Speed. " And more wealth than faults." Speed. Item, “She is curst.”

Launce. Why, that word makes the faults graLaunce. Well; the best is, she hath no teeth to cious. Well, I'll have her; and if it be a match, bite.

as nothing is impossible,Speed. Item, “She will often praise her liquor.” Speed. What then?

Launce. If her liquor be good, she shall: if she Launce. Why, then will I tell thee,-that thy will not, I will; for good things should be praised. master stays for thee at the north-gate. Speed. Item, “ She is too liberal.”'

Speed. For me? Launce. Of her tongue she cannot, for that's writ Launce. For thee? ay; who art thou ? he hath down she is slow of: of her purse she shall not, for stay'd for a better man than thee. that I'll keep shut: now, of another thing she may, Speed. And must

go to him? and that cannot I help. Well, proceed.

Launce. Thou must run to him, for thou hast Speed. Item, "She hath more hair than wit, stay'd so long, that going will scarce serve the turn. and more faults than hairs, and more wealth than Speed. Why didst not tell me sooner ? pox of faults.”

your love-letters !

(Exit. Launce. Stop there; I'll have her: she was mine, Launce. Now will he be swing’d for reading my and not mine, twice or thrice in that last article. letter. An unmannerly slave, that will thrust himRehearse that once more.

self into secrets.—I'll after, to rejoice in the boy's Speed. Item, “She hath more hair than wit,” correction.



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love you,

Scene II.--The Same. An Apartment in the She shall not long continue love to him.
Duke's Palace.

But say, this weed her love from Valentine,

It follows not that she will love sir Thurio. Enter Duke and Thurio; PROTEUS behind.

Thu. Therefore, as you unwind her love from him, Duke. Sir Thurio, fear not but that she will Lest it should ravel and be good to none,

You must provide to bottom it on me; Now Valentine is banish'd from her sight.

Which must be done, by praising me as much Thu. Since his exile she hath despis'd me most ; As you in worth dispraise sir Valentine. Forsworn my company, and rail'd at me,

Duke. And, Proteus, we dare trust you in this That I am desperate of obtaining her.

kind, Duke. This weak impress of love is as a figure Because we know, on Valentine's report, Trenched in ice, which with an hour's heat

You are already love's firm votary, Dissolves to water, and doth lose his form.

And cannot soon revolt, and change your mind. A little time will melt her frozen thoughts,

Upon this warrant shall you have access And worthless Valentine shall be forgot.-

Where you with Silvia may confer at large; How now, sir Proteus! Is your countryman, For she is Jumpish, heavy, melancholy, According to our proclamation, gone ?

And for your friend's sake will be glad of you, Pro. Gone, my good lord.

Where you may temper her, by your persuasion, Duke. My daughter takes his going grievously. To hate young Valentine, and love my friend. Pro. A little time, my lord, will kill that grief. Pro. As much as I can do I will effect.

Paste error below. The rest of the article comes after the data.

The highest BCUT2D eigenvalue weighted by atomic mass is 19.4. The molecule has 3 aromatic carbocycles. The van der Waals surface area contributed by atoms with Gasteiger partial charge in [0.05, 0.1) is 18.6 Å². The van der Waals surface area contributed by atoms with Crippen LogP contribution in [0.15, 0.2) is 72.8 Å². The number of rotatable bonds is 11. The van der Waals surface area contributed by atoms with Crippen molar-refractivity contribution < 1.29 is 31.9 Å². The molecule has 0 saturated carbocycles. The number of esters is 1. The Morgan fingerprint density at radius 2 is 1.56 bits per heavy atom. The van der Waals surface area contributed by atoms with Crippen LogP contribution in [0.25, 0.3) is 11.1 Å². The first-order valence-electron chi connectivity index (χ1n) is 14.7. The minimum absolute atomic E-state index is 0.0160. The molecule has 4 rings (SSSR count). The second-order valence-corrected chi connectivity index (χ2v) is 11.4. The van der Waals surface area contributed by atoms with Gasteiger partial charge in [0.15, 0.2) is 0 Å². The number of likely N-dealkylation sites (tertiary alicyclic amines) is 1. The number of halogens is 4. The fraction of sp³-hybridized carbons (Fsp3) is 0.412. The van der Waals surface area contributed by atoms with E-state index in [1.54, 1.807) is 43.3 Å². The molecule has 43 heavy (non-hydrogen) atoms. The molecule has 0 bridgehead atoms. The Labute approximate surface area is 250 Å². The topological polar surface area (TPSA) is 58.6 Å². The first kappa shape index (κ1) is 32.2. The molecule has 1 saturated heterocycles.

Duke. So I believe ; but Thurio thinks not so. But you, sir Thurio, are not sharp enough; Proteus, the good conceit I hold of thee,

You must lay lime to tangle her desires (For thou hast shown some sign of good desert,) By wailful sonnets, whose composed rhymes Makes me the better to confer with thee.

Should be full fraught with serviceable vows. Pro. Longer than I prove loyal to your grace, Duke. Ay, much is the force of heaven-bred poesy. Let me not live to look upon your grace.

Pro. Say, that upon the altar of her beauty Duke. Thou know'st how willingly I would effect You sacrifice your tears, your sighs, your heart. The match between sir Thurio and my daughter. Write, till your ink be dry, and with your tears Pro. I do, my lord.

Moist it again ; and frame some feeling line,
Duke. And also, I think, thou art not ignorant That may discover such integrity :
How she opposes her against my will.

For Orpheus' lute was strung with poets' sinews, Pro. She did, my lord, when Valentine was here. Whose golden touch could soften steel and stones,

Duke. Ay, and perversely she persevers so. Make tigers tame, and huge leviathans What might we do to make the girl forget

Forsake unsounded deeps to dance on sands. The love of Valentine, and love sir Thurio ?

After your dire-lamenting elegies, Pro. The best way is, to slander Valentine Visit by night your lady's chamber window With falsehood, cowardice, and poor descent ; With some sweet consort: to their instruments Three things that women highly hold in hate. Tune a deploring dump; the night's dead silence

Duke. Ay, but she'll think that it is spoke in haté. Will well become such sweet complaining grievance. Pro. Ay, if his enemy deliver it:

This, or else nothing will inherit her. Therefore, it must, with circumstance, be spoken Duke. This discipline shows thou hast been in By one whom she esteemeth as his friend.

love. Duke. Then you must undertake to slander him. Thu. And thy advice this night I'll put in practice.

Pro. And that, my lord, I shall be loth to do: Therefore, sweet Proteus, my direction-giver, 'Tis an ill office for a gentleman,

Let us into the city presently, Especially, against his very friend.

To sort some gentlemen well skill'd in music. Duke. Where your good word cannot advantage || I have a sonnet that will serve the turn him,

To give the onset to thy good advice. Your slander never can endamage him:

Duke. About it, gentlemen. T'herefore, the office is indifferent,

Pro. We'll wait upon your grace till after supper, Being entreated to it by your friend.

And afterward determine our proceedings. Pro. You have prevail'd, my lord. If I can do it,

ven now about it: I will pardon you. By aught that I can speak in his dispraise,



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SCENE I.-A Forest, between Milan and Verona.

Enter certain Outlaws. 1 Out. Fellows, stand fast: I see a passenger. 2 Out. If there be ten, shrink not, but down with